To say Windows Phone is dying suggests that it had a life to begin with, and that simply isn’t the case. Recent comScore Reports show that Windows Phone only enjoys a 2.9% market share, placing it well behind Android (52.3%) and Apple (43.6%) and just slightly ahead of Blackberry (1.2%).

Windows 10 didn’t save Windows Phone as planned

The plan behind giving away Windows 10 upgrades for free was to prop up Windows Phone by unifying the OS across varying devices and platforms.

The plan worked in some respects, seeing 270 million users take advantage of the free upgrade, however, that didn’t translate into mobile crossover.

So what does that mean for this behemoth tech giant?

Time to pivot and regroup. And for Microsoft, that might just mean developing for Apple and Android.

Even Microsoft knows it’s game over

At this year’s Build Conference in San Francisco, Satya Nadella told an attentive crowd, “We don’t care if it’s Android or iOS, we have you covered.” Wow.

Now that’s a stark about face.

What Microsoft has been forced to recognize is that Windows may not be their bread and butter for much longer, and developing cloud-based services for their competitors just might be their ticket to remaining relevant.

It didn’t help that they only sold Nokia phones

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In 2013, Microsoft bought Nokia and began developing its line of Lumia phones… and nothing else.

Sure, they came in a variety of shapes and sizes, but at the end of the day, it was still just the sameo-sameo.

Apparently there were plans for other mobile manufacturers to jump aboard, but that never seemed to materialize, leaving the entire Windows Mobile platform in the hands of one brand-name handset.

That one trick pony strategy worked exceedingly well for Apple, but didn’t manifest itself in quite the same way for Microsoft.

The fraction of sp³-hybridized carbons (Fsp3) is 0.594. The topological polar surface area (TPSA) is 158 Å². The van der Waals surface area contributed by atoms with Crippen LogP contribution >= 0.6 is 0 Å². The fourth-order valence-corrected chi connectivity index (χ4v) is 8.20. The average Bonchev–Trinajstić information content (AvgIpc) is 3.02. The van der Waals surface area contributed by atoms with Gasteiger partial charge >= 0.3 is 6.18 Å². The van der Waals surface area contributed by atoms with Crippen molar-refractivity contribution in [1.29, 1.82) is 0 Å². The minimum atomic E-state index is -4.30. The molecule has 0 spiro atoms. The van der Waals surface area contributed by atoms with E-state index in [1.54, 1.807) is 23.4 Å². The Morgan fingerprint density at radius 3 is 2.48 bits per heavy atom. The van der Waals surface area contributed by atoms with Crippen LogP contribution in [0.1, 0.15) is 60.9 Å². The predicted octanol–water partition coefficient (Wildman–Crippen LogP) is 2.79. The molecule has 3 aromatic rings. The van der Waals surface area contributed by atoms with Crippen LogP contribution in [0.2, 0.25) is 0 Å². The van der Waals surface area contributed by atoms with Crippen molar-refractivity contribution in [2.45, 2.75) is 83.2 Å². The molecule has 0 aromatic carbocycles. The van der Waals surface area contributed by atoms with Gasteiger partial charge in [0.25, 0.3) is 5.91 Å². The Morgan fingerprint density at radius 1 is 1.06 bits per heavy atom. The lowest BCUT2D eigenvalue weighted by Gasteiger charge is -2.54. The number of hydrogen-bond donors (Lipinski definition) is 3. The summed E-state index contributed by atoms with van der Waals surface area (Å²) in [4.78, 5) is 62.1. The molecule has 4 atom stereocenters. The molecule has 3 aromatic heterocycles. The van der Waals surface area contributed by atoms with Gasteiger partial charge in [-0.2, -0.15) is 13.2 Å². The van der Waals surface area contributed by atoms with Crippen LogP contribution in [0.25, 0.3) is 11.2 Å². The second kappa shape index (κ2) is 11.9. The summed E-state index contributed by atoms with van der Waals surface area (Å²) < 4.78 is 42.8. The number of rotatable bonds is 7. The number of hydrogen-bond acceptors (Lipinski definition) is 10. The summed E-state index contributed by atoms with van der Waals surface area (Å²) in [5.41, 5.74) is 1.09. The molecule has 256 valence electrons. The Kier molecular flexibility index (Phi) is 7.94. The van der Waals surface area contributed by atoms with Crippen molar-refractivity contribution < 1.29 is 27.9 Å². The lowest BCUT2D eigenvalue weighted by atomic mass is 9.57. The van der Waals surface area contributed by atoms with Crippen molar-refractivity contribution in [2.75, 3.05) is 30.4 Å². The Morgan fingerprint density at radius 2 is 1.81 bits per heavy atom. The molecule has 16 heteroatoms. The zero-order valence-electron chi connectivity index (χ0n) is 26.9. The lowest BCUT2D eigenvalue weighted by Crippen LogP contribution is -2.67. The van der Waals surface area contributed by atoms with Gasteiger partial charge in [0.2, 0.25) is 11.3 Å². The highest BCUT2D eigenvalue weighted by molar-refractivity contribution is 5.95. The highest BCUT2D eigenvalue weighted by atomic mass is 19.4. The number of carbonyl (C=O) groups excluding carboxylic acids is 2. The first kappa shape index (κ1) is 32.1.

Corporate warfare?

My theory is there was some corporate warfare going on, and somehow, Windows Phone was ousted by other phone manufacturers, rendering the whole format obsolete before it even got off the ground.

I’d check Google and Apple’s hands for blood; just saying.

Now what, Microsoft?

Somewhere out there, die hard Mac enthusiasts are reveling at the thought of Windows going the way of the dinosaur.

It remains to be seen if Microsoft can stay relevant in this new mobile era. Sure, we all still own laptops and PCs, but our reliance on them is definitely shifting to mobile platforms.  A fact Google knows all too well, which is why the Chromebook was born.

“Microsoft’s gonna need more than a few PowerPoint presentations, Word docs, and Excel spreadsheets to save their ass”

 

Microsoft’s future hinges on staying the course with what’s working for them, like Microsoft Office, which remains the industry standard for business, educational and home use.

But they’ll need more than a few PowerPoint presentations, Word docs, and Excel spreadsheets to save their ass.

Enter Bots and Azure

Azure is a subscription cloud-based service for businesses that is gaining a strong foothold for Microsoft.

But their best bet for the future lies in Bots, a new software agent that will help you place orders, book hotels and interact with customer service in new ways.

So in effect, those jobs that were once outsourced to India are now being outsourced to a computer avatar.

What’s your take?

Is Microsoft imploding? Is there room in the market for a third mobile platform? Did you get a Windows Phone and feel burned? Post your comments below and check out these related articles:

 

featured images: (c) winbeta.org Windows Phone, (c) WindowsUnited

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What's my model number?

There are several ways to locate your model number:

Option 1
On your device, go to Settings, then "About device" and scroll down to "Model number"
Option 2
Often times you can view the model number inside the device, by removing the battery
Option 3
Using Samsung's model/serial number location tool